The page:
(WHTM) — On Jan. 18, 1911, naval aviation history was made when, for the first time, an airplane landed on a ship. The ship was the USS Pennsylvania; the pilot was Eugene Burton Ely, who had a stellar reputation as a flier — with barely a year’s experience.

Ely started flying a Curtiss biplane early in 1910, and by June was making a name for himself at flying meets. He caught the eye of none other than Glenn Curtiss, who signed him to his exhibition team. (He got his Federal Pilot’s License in October 1910.)

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In November, Curtiss and Ely were contacted by Capt. Washington Irving Chambers, who would become known as the father of naval aviation. Ely was willing to try flying an airplane off the deck of a ship. On Nov. 14, 1910, he successfully took off from an 83-foot-long platform on the cruiser Birmingham in Hampton Roads, Virginia.

It was a success that almost ended in disaster. The plane dropped as soon as it cleared Birmingham’s bow, and the wheels actually dipped into the water before Ely could make altitude. He decided to cut the flight short and land at the nearest beach. Still, it was successful enough to proceed to the next step.

At the Mare Island Navy Yard in California, the stern of the USS Pennsylvania (the second Navy ship to be named after the state) was fitted out with a landing platform measuring 127 feet long by 32 feet wide. To help Ely’s Curtiss biplane come to a halt, the first aircraft arresting system was devised, consisting of a series of ropes stretched across the deck and held in place by sandbags. A hook on Ely’s plane would catch the ropes and bring it to a stop. The same basic principle — with a lot of beefing up — is used to stop planes on aircraft carriers to this day.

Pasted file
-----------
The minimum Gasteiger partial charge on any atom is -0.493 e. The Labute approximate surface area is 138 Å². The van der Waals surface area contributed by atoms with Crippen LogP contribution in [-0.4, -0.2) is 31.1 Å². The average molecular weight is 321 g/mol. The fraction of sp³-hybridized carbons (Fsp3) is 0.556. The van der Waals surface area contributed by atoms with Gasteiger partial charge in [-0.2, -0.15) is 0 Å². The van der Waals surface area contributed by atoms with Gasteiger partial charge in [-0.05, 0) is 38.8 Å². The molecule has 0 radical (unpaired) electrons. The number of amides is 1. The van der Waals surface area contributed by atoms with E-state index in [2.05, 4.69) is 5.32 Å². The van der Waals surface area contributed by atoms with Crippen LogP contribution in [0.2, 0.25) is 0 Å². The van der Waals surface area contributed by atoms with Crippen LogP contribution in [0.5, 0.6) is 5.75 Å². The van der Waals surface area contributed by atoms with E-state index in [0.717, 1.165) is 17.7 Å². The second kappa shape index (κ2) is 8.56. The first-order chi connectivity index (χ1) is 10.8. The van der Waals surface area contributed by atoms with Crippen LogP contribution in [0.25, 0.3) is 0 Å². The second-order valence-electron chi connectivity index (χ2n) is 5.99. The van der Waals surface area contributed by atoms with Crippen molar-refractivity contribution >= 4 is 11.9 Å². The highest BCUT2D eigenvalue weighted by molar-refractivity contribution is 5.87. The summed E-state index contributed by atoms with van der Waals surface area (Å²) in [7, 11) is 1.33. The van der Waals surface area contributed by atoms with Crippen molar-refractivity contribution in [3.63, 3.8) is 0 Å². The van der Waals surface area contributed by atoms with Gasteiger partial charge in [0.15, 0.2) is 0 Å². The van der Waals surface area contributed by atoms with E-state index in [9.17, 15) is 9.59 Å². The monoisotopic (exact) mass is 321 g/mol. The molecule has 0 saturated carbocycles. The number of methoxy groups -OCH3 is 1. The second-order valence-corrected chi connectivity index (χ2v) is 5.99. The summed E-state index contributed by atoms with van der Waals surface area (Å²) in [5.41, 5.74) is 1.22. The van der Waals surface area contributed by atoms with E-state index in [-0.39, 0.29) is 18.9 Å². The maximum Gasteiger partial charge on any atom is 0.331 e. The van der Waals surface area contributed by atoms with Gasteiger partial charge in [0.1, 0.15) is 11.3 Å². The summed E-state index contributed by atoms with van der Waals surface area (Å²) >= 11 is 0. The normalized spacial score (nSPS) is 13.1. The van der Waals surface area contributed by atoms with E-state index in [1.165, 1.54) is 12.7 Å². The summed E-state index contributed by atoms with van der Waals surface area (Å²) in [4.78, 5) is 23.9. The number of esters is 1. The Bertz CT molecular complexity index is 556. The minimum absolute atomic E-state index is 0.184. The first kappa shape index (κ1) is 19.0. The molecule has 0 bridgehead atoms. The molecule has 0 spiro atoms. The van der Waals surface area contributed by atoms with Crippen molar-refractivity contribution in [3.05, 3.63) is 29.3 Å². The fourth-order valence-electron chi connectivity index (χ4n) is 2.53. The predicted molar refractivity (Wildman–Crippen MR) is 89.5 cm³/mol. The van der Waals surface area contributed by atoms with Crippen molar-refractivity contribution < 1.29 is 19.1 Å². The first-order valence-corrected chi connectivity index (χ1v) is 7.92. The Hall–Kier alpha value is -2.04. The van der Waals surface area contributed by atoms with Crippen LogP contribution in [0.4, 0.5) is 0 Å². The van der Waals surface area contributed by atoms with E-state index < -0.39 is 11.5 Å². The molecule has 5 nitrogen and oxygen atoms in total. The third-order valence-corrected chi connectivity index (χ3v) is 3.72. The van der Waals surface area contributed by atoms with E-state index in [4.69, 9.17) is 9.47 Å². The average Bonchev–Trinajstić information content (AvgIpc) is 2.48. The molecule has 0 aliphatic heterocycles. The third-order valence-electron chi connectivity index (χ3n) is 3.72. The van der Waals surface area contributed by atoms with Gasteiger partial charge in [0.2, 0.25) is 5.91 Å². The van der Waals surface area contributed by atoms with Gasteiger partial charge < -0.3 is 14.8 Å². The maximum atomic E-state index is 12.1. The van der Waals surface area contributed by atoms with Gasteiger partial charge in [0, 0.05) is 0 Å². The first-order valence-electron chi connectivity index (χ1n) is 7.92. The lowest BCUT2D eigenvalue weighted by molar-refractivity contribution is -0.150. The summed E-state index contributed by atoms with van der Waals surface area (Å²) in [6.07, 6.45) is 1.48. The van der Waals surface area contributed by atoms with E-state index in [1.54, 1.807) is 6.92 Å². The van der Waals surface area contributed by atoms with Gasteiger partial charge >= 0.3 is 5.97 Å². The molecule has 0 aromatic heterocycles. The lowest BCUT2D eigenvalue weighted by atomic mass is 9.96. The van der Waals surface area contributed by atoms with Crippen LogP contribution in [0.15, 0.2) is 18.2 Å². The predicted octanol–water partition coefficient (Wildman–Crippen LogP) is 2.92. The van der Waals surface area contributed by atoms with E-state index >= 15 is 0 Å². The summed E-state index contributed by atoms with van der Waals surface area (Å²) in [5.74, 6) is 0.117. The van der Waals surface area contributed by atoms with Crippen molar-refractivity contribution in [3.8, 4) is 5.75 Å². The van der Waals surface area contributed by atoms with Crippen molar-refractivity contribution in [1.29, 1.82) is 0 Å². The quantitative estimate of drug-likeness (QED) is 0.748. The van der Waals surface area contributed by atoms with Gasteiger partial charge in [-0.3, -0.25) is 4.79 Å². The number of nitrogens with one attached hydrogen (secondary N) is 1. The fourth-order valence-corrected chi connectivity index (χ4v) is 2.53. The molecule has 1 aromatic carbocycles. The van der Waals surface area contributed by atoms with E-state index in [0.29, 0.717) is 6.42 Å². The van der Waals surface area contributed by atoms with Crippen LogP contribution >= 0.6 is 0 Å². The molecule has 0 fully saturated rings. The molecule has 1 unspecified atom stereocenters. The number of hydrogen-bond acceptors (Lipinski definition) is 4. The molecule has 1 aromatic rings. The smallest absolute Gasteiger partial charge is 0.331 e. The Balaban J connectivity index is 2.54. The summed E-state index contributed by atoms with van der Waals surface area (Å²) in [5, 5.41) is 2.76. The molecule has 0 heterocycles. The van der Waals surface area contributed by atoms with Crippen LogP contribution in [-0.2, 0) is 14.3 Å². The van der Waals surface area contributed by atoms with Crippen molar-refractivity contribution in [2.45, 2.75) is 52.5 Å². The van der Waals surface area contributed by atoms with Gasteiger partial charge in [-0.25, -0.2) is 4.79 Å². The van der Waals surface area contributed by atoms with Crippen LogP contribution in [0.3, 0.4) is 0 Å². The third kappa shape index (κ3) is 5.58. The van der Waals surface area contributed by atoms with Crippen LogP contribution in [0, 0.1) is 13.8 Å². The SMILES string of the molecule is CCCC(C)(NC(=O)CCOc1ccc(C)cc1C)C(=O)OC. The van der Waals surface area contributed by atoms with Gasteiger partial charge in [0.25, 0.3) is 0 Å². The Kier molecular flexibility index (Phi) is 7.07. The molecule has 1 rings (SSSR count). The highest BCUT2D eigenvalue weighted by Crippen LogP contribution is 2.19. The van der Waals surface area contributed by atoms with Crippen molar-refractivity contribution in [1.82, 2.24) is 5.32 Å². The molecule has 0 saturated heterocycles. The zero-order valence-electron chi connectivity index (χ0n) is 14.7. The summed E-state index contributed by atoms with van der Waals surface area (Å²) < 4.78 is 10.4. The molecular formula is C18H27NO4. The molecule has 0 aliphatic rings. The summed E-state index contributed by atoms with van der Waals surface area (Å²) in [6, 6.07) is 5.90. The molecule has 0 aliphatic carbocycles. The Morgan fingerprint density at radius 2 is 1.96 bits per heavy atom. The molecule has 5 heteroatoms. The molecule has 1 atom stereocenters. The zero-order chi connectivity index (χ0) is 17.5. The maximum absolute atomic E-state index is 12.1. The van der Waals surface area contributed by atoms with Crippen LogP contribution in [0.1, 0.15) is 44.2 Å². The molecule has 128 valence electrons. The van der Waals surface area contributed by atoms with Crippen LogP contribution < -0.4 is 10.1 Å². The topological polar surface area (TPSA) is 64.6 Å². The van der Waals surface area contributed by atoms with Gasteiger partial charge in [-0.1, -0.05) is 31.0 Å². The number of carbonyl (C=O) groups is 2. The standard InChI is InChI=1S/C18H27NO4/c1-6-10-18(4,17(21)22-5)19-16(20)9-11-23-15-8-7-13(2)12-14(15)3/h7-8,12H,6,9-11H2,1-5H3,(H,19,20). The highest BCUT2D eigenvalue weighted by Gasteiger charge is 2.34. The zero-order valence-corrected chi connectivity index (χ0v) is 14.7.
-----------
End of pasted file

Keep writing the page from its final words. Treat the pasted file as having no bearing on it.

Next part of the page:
On Jan. 18, 1911, Ely took off from land and flew 13 miles out into San Francisco Bay. He reached a group of warships and made a perfect landing on the Pennsylvania to the cheers of hundreds of sailors. Pennsylvania’s Captain, Charles Pond, called it “the most important landing of a bird since the dove flew back to the ark.”

And then, after some celebrating, Ely got back into his plane, took off from the Pennsylvania, and flew back to land.

The USS Pennsylvania would not keep its name much longer. In 1912, it was renamed USS Pittsburgh so that a new battleship could be named after the commonwealth. The battleship Pennsylvania BB-38 would be launched in 1915, survive the Pearl Harbor attack, and serve through World War II. The Pittsburgh would serve through World War I and be scrapped in 1931.

On Oct. 19, 1911, while flying at the Georgia State Fair Grounds, Eugene Ely put his plane into a dive and couldn’t pull up. He managed to jump from his plane before it crashed, but broke his neck and died. It was a tragic end to a distinguished flying career that had lasted only 18 months.

In 1933, Eugene Burton Ely was posthumously awarded the Distinguished Flying Cross by Congress “for extraordinary achievement as a pioneer civilian aviator and for his significant contribution to the development of aviation in the United States Navy.”